Re: Human Rights and Relativism

Fri, 29 Apr 1994 00:50:00 PDT

Sloan writes:
"Ray Scupin's posting raises an issue that Dwight Read seems to ignore. We
are not talking about something like religious conversion, or covering
women's bare breasts, or even some of the more egregious abuses of the
past. His posting calls into question the limits of relativism, the point
at which a laissez-faire stance becomes itself untenable. Isn't death or
enslavement a bit more serious than abstract moral judgements (as in
missionary hubris)? Wouldn't sexual slavery fall into a different
category, one that demands that we abandon neutrality? "

I don't recall seeing Ray Scupin's posting, so I'm flying a bit in the dark
here. What I said (or at least what I think I said) was: Cultural relativism
(as Graber noted) involves temporary suspension of moral judgement for the
purpose of scientific discourse. From this it follows that there will
likely be (and perhaps most would say there surely will be) conflict
between a dispassionate study and our personal, moral reaction to what is
being dispassionately studied. Cultural relativism does not, in and of
itself, provide a moral basis for action; but neither does cultural
relativism deny acting on moral grounds. To take a moral stance vis a vis
those we study (ourselves included) is based on a set of assumptions that are
not part of scientific discourse; hence scientific discourse should not serve
as the rationalization for a moral stance and scientific discourse cannot
serve as a arbiter for moral stances. Scientific discourse can, however, be
used to justify why I reject your moral stance.

Sloan refers to "sexual slavery" as a practise that "demands" we abandon
neutrality. I take it that what Sloan is saying, in effect, is that when
group X practises behavior that I find morally repugnant then I should
attempt to stop group X from that behavior regardless of how I might analyse
that behavior under cultural relativism. From a moral viewpoint, my acting to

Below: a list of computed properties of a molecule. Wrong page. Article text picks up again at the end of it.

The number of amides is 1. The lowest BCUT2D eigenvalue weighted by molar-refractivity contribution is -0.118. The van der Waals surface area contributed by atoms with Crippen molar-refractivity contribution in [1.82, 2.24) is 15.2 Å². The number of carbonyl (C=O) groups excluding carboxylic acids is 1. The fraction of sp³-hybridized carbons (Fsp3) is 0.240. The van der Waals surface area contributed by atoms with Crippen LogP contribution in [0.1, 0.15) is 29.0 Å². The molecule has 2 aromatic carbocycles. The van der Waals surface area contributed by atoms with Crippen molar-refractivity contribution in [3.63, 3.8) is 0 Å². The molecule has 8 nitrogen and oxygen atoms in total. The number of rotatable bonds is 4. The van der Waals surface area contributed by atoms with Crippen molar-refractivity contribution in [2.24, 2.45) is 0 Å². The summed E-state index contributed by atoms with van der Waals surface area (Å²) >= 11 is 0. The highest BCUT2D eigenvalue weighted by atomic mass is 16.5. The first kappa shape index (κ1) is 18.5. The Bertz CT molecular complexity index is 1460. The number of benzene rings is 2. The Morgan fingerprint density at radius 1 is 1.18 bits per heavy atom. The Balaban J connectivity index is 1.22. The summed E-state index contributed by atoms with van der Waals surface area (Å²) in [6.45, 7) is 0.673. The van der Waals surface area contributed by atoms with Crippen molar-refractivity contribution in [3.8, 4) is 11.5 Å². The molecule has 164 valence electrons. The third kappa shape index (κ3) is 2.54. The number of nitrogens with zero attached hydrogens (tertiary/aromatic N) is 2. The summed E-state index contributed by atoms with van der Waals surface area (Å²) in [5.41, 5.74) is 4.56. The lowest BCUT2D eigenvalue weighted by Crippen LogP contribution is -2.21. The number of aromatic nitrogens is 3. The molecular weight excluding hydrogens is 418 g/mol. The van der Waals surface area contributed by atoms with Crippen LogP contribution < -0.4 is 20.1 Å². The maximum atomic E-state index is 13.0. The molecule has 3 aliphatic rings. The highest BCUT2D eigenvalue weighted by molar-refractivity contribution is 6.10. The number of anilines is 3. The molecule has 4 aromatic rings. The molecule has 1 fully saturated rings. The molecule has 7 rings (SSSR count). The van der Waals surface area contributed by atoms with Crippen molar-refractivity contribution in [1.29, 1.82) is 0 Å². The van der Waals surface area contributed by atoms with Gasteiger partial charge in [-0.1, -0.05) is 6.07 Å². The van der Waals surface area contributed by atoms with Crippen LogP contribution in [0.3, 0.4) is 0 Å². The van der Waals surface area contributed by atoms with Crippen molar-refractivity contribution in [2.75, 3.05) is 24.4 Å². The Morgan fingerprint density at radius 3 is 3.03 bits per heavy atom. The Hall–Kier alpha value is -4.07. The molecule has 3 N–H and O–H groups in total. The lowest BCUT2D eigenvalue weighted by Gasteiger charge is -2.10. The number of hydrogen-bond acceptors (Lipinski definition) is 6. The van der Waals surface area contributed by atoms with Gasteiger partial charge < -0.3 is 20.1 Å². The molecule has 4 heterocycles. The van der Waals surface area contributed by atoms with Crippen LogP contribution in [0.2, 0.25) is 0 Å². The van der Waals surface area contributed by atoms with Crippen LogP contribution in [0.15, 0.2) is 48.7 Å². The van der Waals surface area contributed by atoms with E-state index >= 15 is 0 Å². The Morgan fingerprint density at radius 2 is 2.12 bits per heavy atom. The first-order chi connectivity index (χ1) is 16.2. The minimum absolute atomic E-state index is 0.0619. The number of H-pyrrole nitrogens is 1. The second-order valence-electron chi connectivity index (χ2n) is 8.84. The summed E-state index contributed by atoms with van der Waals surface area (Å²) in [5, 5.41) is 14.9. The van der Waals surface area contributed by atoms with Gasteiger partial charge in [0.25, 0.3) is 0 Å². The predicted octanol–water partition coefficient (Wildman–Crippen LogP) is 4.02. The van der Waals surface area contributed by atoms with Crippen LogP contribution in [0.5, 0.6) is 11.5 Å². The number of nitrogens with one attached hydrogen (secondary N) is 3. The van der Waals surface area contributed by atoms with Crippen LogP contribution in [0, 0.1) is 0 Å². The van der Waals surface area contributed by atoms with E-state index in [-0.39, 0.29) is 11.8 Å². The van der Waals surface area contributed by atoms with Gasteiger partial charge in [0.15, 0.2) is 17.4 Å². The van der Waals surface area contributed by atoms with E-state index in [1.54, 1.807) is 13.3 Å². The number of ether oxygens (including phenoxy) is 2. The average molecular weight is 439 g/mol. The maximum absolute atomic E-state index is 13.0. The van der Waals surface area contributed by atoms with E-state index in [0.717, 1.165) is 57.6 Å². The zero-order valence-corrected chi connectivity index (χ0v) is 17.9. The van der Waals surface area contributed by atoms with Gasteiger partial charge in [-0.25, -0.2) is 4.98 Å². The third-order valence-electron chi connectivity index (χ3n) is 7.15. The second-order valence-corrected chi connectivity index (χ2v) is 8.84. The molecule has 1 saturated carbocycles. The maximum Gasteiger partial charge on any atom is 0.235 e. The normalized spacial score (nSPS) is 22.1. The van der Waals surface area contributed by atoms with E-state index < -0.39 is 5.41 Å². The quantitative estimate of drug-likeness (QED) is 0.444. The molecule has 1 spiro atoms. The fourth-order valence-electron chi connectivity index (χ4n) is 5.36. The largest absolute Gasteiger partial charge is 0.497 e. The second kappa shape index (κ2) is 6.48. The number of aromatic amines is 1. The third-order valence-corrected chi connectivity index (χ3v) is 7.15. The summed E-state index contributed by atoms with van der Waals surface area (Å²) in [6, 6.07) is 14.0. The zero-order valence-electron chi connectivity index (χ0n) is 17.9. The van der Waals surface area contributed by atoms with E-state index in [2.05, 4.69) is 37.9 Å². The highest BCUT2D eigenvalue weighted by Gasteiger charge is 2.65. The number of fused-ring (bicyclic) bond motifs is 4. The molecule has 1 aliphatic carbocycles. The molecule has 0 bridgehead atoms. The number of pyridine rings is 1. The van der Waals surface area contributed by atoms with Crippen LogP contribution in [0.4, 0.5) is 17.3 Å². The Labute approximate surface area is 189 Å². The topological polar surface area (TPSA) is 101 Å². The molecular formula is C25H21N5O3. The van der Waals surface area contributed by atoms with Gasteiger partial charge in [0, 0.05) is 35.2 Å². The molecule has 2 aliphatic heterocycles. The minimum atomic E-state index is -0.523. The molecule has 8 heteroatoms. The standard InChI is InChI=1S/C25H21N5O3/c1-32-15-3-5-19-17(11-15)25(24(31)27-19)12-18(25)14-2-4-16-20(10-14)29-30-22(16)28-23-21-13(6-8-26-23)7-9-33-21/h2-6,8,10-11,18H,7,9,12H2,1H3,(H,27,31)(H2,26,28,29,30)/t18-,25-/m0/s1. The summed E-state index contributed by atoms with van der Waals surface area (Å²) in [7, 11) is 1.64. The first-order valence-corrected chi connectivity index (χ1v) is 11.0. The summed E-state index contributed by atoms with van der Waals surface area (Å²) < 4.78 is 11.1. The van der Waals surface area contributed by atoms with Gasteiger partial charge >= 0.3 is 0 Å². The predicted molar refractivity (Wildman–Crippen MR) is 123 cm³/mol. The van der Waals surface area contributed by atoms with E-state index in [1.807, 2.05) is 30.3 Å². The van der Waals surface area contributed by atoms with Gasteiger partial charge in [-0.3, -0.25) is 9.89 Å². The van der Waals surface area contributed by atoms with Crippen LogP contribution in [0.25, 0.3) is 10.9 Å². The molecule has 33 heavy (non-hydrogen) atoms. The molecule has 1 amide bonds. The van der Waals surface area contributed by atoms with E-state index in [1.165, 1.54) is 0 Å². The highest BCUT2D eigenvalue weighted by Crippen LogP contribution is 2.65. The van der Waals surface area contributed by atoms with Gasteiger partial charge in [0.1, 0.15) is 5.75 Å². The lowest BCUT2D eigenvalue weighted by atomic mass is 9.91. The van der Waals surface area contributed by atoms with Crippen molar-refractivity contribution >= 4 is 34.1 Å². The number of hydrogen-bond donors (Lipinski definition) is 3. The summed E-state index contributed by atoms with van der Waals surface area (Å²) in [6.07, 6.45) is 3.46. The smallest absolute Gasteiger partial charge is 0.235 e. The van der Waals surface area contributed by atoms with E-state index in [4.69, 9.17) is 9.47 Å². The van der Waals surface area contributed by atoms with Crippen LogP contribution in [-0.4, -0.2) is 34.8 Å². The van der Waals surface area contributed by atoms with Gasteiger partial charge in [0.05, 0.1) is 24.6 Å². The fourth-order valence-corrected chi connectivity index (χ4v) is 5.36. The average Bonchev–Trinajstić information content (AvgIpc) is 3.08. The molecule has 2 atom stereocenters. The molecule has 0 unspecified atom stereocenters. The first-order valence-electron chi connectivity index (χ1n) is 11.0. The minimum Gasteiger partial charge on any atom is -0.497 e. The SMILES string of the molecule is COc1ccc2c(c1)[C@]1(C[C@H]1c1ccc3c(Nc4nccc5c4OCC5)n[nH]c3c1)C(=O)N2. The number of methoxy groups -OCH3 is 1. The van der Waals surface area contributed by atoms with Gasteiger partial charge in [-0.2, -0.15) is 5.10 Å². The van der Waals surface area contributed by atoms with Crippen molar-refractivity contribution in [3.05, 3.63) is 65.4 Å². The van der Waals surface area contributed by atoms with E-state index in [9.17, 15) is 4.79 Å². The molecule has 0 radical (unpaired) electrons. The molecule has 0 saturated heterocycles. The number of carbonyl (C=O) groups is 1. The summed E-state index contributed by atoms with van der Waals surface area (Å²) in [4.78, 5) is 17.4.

stop the behaviour would be justified--but note that the justification
is meaningful ONLY to those who take the SAME moral stance. The problem with
viewing moral stances as COMPELLING or DEMANDING behavior is that since they
are arbitrary (in the sense of being cultural constructions, not having
external reality) they are not defensible in terms of scientific discourse.
You either accept the premises upon which a particular moral position is
based or you don't (I am not suggesting that people do not change moral
positions, only that there is a qualitative difference between convincing
someone, using scientfic discourse, that a subatomic particle called a top
boson exists versus convincing someone that such and such an action is
morally wrong). The problem, as I see it, lies not in whether or not we
should or should not take a moral stance, but in wanting congruence between
moral stances and what we understand through a scientific discourse about

We are a product of natural selection and our history clearly
documents that we are a species that is capable of enormous violence (in
every sense of the word) against other members of our species. Morality,
even when couched in universal terms, is taken in fact as only applying to
those we consider humans and those we consider humans are not the species
Homo sapiens. As many hunting and gathering groups express it: self referall
is to "we, the people" which means that those not part of your society are
not fully people--they are strangers and to be feared as there is no reason
to expect them to act in a moral manner. If I personally consider humanity
and Homo sapiens to be one and the same, then I will find morally repugnant
actions which others find acceptable, for there are those who do not consider
all members of Homo sapiens to be humans (with humans taken to be those
included under the protecting umbrella of moral behavior). We are therefore
going to find all manner of situations where we will find discord between our
personal sense of morality and the behaviors of those we study (ourselves
included) engage in. We may feel compelled to act on our moral outrage--but
our justification for so acting should stem from our defense of our moral
position as a moral position, not from a superficial veneer that
anthropological scientific discourse somehow gives us a higher ground for
taking moral stances.

D. Read